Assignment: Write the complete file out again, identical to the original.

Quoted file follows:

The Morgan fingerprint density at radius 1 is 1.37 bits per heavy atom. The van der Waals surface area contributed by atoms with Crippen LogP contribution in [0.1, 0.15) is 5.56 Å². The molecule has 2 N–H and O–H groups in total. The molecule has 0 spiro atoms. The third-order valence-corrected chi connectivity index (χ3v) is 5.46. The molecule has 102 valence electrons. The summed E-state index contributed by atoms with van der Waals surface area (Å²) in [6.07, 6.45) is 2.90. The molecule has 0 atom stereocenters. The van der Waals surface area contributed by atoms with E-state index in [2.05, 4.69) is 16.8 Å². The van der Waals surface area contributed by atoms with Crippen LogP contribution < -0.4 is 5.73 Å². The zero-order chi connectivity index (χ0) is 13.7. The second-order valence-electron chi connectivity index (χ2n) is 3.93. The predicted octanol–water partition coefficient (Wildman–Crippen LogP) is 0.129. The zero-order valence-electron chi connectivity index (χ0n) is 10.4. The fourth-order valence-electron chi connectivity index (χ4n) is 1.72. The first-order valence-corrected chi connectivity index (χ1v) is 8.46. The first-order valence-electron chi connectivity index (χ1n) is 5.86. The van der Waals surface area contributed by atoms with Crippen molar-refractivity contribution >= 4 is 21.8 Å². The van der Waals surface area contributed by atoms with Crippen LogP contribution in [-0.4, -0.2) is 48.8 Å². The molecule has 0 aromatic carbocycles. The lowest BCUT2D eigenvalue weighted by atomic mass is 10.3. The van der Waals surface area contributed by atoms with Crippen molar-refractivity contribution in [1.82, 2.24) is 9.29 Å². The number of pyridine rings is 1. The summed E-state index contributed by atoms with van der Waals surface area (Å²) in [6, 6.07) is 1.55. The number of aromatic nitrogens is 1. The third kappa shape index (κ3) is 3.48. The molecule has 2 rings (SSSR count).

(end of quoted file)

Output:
The Morgan fingerprint density at radius 1 is 1.37 bits per heavy atom. The van der Waals surface area contributed by atoms with Crippen LogP contribution in [0.1, 0.15) is 5.56 Å². The molecule has 2 N–H and O–H groups in total. The molecule has 0 spiro atoms. The third-order valence-corrected chi connectivity index (χ3v) is 5.46. The molecule has 102 valence electrons. The summed E-state index contributed by atoms with van der Waals surface area (Å²) in [6.07, 6.45) is 2.90. The molecule has 0 atom stereocenters. The van der Waals surface area contributed by atoms with E-state index in [2.05, 4.69) is 16.8 Å². The van der Waals surface area contributed by atoms with Crippen LogP contribution < -0.4 is 5.73 Å². The zero-order chi connectivity index (χ0) is 13.7. The second-order valence-electron chi connectivity index (χ2n) is 3.93. The predicted octanol–water partition coefficient (Wildman–Crippen LogP) is 0.129. The zero-order valence-electron chi connectivity index (χ0n) is 10.4. The fourth-order valence-electron chi connectivity index (χ4n) is 1.72. The first-order valence-corrected chi connectivity index (χ1v) is 8.46. The first-order valence-electron chi connectivity index (χ1n) is 5.86. The van der Waals surface area contributed by atoms with Crippen molar-refractivity contribution >= 4 is 21.8 Å². The van der Waals surface area contributed by atoms with Crippen LogP contribution in [-0.4, -0.2) is 48.8 Å². The molecule has 0 aromatic carbocycles. The lowest BCUT2D eigenvalue weighted by atomic mass is 10.3. The van der Waals surface area contributed by atoms with Crippen molar-refractivity contribution in [1.82, 2.24) is 9.29 Å². The number of pyridine rings is 1. The summed E-state index contributed by atoms with van der Waals surface area (Å²) in [6, 6.07) is 1.55. The number of aromatic nitrogens is 1. The third kappa shape index (κ3) is 3.48. The molecule has 2 rings (SSSR count).